P( sj -sj) = 1 / ( 1 + exp(-∆E/ T) )

N

E = -1/2 ∑ ∑ wji sj si

i≠j j=1

• The activation passing can continue till the net reaches a low energy state.

• Because the stochastic nature of the Boltzmann Machine, we cannot specify a single state which will be the attractor of the system.

• But, the net will reach a state of thermal equilibrium in which individual neurons will change state and the probability of any single state can be calculated.

• For a system being in any state αwith associated energyEα and temperature T the probability will be:

P(α) = ( exp( -Eα / T ) ) / ( ∑β exp(-Eβ /T) )

• The updating can be present as a local operation since:

Where: | vj | - the absolute value of the jth neuron’s activation

• After the temperature is gradually dropped, the net goes as low an energy state as it can at each temperature.

• So, the correlations between the firing of pairs of neurons at the final temperature:

Where: ‘+’ indicates that the correlations is calculated when the visible neurons are in a clamped state

N

∆E = -∆sj ∑wjisi = -2 * | vj |

i=1

ρ+ĳ = ‹sj si›+

• Here we need to repeat the same calculations, but do not clamp the visible neurons.

• After presentation of the input patterns all neurons can update their states and the annealing schedule is performed (as before).

• And again, the correlations between the firing of pairs of neurons at the final temperature:

Where: ‘-’ indicates that the correlations is carried out when the visible neurons are not in a clamped state

ρ-ij = ‹sjsi›-

• Here we use the Boltzmann Machine’s learning rule to update the weights:

Where: η – is a learning rate.

This means: whether weight are changed depend on the difference between the correlations in clamped vs. free mode.

• By applying this learning rule the pattern completion property of the Boltzmann Machine is established.

∆wĳ = η(ρ+ij – ρ-ij), ∀i,j

• For supervised learning the set of visible neurons is split into input and output neurons, and the machine will be used to associate an input pattern with an output pattern.

• During the clamped phase, the input and output patterns are clamped to the appropriate units.

• As before the hidden neurons’ activations can settle at the various temperatures.

• During free running phase, only the input neurons are clamped – both the output neurons and the hidden neurons can pass activation round till the activations in the network settles.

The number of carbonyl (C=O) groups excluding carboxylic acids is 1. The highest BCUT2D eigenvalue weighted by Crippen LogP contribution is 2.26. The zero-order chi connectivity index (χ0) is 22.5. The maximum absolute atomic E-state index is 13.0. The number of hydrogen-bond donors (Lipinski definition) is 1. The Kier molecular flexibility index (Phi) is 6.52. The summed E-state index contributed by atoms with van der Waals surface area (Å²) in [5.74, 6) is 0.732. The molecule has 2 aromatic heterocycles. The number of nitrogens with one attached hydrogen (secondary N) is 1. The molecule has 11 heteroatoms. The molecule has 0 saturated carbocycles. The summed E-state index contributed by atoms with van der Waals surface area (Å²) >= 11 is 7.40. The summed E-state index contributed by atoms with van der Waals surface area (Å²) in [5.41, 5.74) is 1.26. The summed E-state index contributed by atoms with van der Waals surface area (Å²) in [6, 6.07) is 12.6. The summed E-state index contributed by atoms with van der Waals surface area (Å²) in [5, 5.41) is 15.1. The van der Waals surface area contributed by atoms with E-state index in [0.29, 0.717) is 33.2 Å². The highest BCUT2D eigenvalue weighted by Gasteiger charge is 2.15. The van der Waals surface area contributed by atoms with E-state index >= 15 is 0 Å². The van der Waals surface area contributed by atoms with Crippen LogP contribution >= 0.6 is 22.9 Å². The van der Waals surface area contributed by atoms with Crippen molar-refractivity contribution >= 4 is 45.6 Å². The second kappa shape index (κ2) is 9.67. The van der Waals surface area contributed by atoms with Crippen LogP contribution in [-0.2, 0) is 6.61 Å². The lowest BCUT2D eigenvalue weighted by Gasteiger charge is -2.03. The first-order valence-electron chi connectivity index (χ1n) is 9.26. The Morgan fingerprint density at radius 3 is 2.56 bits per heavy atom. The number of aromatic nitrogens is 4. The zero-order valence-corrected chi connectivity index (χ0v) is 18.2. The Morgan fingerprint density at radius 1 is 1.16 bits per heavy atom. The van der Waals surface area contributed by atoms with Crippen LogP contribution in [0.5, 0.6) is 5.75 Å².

• Learning rule here must be modulated by the probability of the input’s patterns:

Where: Pα – priori probability of state αat the input neurons.

∆wĳ,α = ηPα(ρ+ij – ρ-ij), ∀i,j

• The weighted matching problem:

• A set of N point with a known “distance” between each.

• Link the points together in pairs so as to minimize the total length of the links.

• The Traveling Salesman Problem.

• Graph bipartitioning:

• A set of points which will be split into two disjoint sets with as low an associated cost as possible.

• The Boltzmann Machine: Necker Cube Example http://www.cs.cf.ac.uk/Dave/JAVA/boltzman/Necker.html

• Simulated Annealing Demo http://www.taygeta.com/annealing/demo1.html

• Simulated Annealing: Animation http://goethe.ira.uka.de/~syrjakow/anim_env/startenv_mpi.html

• Learning in Boltzmann Machine is accomplished by using a Simulated Annealing technique which has stochastic nature.

• Boltzmann Machine:

• Global search: finding the global minimum/maximum of potential energy.

• The concept of it specifies that the neural net is first operated at a high temperature, which is gradually lowered until the net is trapped in an balance configuration around a single minimum of the energy function.

• Simulated Annealing:

• Local search: finding relative minimum/maximum of potential energy.

• Force search out of local regions by accepting suboptimal state transitions with decreasing probability.

• L. Fausett, Fundamentals of Neural Networks, Prentice Hall, 1994

• J. Freeman, D. Skapura, Neural Networks: Algorithms, Applications, and Programming Techniques, Addison-Wesley, 1991

• B. Muller, J. Reinhardt, M.T. Strickland, Neural Networks: An Introduction, Springer-Verlag, 1995